Antenna mounting/installation

Submitted: Sunday, Oct 26, 2003 at 17:28
ThreadID: 8097 Views:1762 Replies:5 FollowUps:5
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I'm about to install my AM and UHF radio's aerials on the bullbar. They are both ground plane independant but my question is: should I route the co-ax from each aerial to seperate sides of the engine bay to reduce interference or is it ok to run them both down the same side? One side of the bay is a lot easier to get thru' the firewall.
TIA
Andrew
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Reply By: Member - Eric- Sunday, Oct 26, 2003 at 17:36

Sunday, Oct 26, 2003 at 17:36
I think it would be fine down one side , I would insulate them through seperate condute tubes Venus Bay
AnswerID: 35159

Reply By: Member - Bob L - Sunday, Oct 26, 2003 at 17:44

Sunday, Oct 26, 2003 at 17:44
Andrew,
You can use the same access through the fire wall (GU has access both sides)and run coax side by side.
Keep coax away from excess heat as I have seen the centre wire melt through the insulation with no external damage evident.
Also if your using a spring mounted antenna leave a little slackat the base as it will take up coax when bent over.
Cheers Bob

.
AnswerID: 35163

Reply By: joc45 - Sunday, Oct 26, 2003 at 20:19

Sunday, Oct 26, 2003 at 20:19
Another thing is not to mount the antennas (antennae?) too close to each other; the proximity to each other affects the performance.
Gerry
AnswerID: 35170

Follow Up By: Andy - Sunday, Oct 26, 2003 at 20:47

Sunday, Oct 26, 2003 at 20:47
What would be the minimum distance the antennas should be apart ?
Andy
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FollowupID: 25407

Follow Up By: joc45 - Sunday, Oct 26, 2003 at 21:25

Sunday, Oct 26, 2003 at 21:25
Andy, ideally, they should not be closer than about 1/2 wavelength, but this is not possible with the 27MHz AM. If you can do it, opposite ends of the bullbar would be your best compromise. (1/2 wavelength at 470MHz is about 320mm, but at 27MHz, this is about 5.5metres). Your system will work if you put the antennas close together, but with diminshed performance, even if you readjust for vswr. I see lots of installations where the antennas are about 150mm apart, and I guess they work.
Running the coax cables close together should introduce no interference.
Gerry
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FollowupID: 25416

Follow Up By: Groove - Monday, Oct 27, 2003 at 14:06

Monday, Oct 27, 2003 at 14:06
I read somewhere a minimum of 60cm apart, dont remeber where I read it. Bottom line further apart the better.
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FollowupID: 25469

Reply By: chrisfrd - Monday, Oct 27, 2003 at 17:55

Monday, Oct 27, 2003 at 17:55
Guys,

I do lots of 4x4 electrical systems in Canberra and I always place each antenna 400mm apart. I run the coax feeds down to the antennas by zipping them up in split tubing, then tightly binding the tubing with Nitto Electrical Tape. This makes them look like original cabling.

Another trick with Nissan GU/GQ Patrols is to remove the bottom grommet and remove the ABS wiring, for trucks that have no such facility. You then have a fully usable grommet, to which you can install into, then tape up to make it look like a factory install.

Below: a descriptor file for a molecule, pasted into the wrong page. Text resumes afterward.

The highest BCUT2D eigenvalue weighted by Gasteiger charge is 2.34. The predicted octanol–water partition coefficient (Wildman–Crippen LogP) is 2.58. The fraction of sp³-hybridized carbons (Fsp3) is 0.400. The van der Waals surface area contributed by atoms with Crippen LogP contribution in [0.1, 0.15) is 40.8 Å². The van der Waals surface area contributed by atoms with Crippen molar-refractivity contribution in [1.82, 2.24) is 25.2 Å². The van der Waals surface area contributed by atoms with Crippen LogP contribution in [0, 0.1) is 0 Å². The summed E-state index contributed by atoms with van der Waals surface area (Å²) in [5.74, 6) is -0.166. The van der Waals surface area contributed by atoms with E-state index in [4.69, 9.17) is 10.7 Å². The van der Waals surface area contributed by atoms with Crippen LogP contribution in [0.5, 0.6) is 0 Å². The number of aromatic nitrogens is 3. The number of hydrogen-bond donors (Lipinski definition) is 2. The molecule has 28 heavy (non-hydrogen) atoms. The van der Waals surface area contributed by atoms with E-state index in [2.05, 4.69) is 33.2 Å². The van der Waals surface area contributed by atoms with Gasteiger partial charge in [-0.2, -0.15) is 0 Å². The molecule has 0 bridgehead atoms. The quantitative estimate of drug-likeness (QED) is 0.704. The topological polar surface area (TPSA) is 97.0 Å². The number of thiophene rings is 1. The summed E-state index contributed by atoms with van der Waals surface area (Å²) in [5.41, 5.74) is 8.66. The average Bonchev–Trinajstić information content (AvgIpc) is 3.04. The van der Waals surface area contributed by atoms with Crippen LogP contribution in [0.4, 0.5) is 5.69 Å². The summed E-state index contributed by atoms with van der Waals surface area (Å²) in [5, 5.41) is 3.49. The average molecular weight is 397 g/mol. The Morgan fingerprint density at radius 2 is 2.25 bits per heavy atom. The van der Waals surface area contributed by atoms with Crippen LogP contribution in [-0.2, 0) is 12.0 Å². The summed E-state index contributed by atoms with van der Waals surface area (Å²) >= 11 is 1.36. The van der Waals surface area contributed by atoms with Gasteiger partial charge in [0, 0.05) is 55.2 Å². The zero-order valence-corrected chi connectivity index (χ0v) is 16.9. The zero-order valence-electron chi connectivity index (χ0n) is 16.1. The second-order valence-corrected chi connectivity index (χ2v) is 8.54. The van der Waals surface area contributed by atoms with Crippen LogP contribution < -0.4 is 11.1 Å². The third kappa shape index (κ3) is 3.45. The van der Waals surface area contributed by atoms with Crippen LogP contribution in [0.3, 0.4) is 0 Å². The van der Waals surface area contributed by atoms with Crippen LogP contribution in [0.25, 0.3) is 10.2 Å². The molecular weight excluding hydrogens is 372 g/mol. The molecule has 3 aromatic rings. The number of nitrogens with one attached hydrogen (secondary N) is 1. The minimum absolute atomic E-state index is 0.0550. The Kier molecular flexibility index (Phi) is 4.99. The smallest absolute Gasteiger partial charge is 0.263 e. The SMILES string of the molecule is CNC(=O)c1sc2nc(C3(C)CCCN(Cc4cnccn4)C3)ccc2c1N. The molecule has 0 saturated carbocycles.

I always run the cabling out from the grille, then through to the bullbar in one run, dropping the feeds from the tubing by back-taping them. This keeps the water out of the tubing. Please make sure that you have correctly waterproofed the cable connectors and such. Additionally, ensure that you comply with the latest DOTARS and RTA requirements for hard-points on a bullbar, by ensuring that there a no protruding points pointing forward of the bar line.

Chris.
AnswerID: 35279

Follow Up By: Member - John - Tuesday, Oct 28, 2003 at 00:51

Tuesday, Oct 28, 2003 at 00:51
Chris, just a quick question. Which one is the ABS grommet? Have a GU with out ABS. Thanks in advance.
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FollowupID: 25540

Follow Up By: chrisfrd - Tuesday, Oct 28, 2003 at 11:34

Tuesday, Oct 28, 2003 at 11:34
Ok, when you are looking inside the engine bay, stick your head down near the auxilary battery on the passenger side. You will see a gromet there that has some cables coming out from it, these will be clipped-up out of the way on the wheel-well.

From within the car, remove the door scuff-plate by pushing your fingers into the carpet at one side and pulling directly up, fairly firmly. Don't go too far, otherwise you will break the plastic! Remove the kick panel, the carpet screws from the foot well and pull the carpet out of the way. Now you can remove the grommet, the cables and everything from within the grommet. I pulled the wires from the the connectors and did them back up again, alternatively, you can cut and tape them up out of the way, as they were for the ABS system that you don't have. If you want to keep everything intact, simply untape the grommet and force your cabling through.

A hint... If you want to make it easy, get some KY gel and smear it on the cable. This is a water-based lubricant and is safe for use on the cables, it simply dires out and goes into a fine powder, that can't damage the cabling.

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FollowupID: 25558

Reply By: Member - Tim Nivo - Monday, Oct 27, 2003 at 21:18

Monday, Oct 27, 2003 at 21:18
G'day Andrew. One trick I learnt the hard way, don't run your cables through the grill. A so called expert did this to me. Worked great until I had to clean the radiator and could'nt get the grill off. Had to rerun all the cables, as they normally don't disconnect at the antenna end. Good Luck. Tim.
AnswerID: 35309

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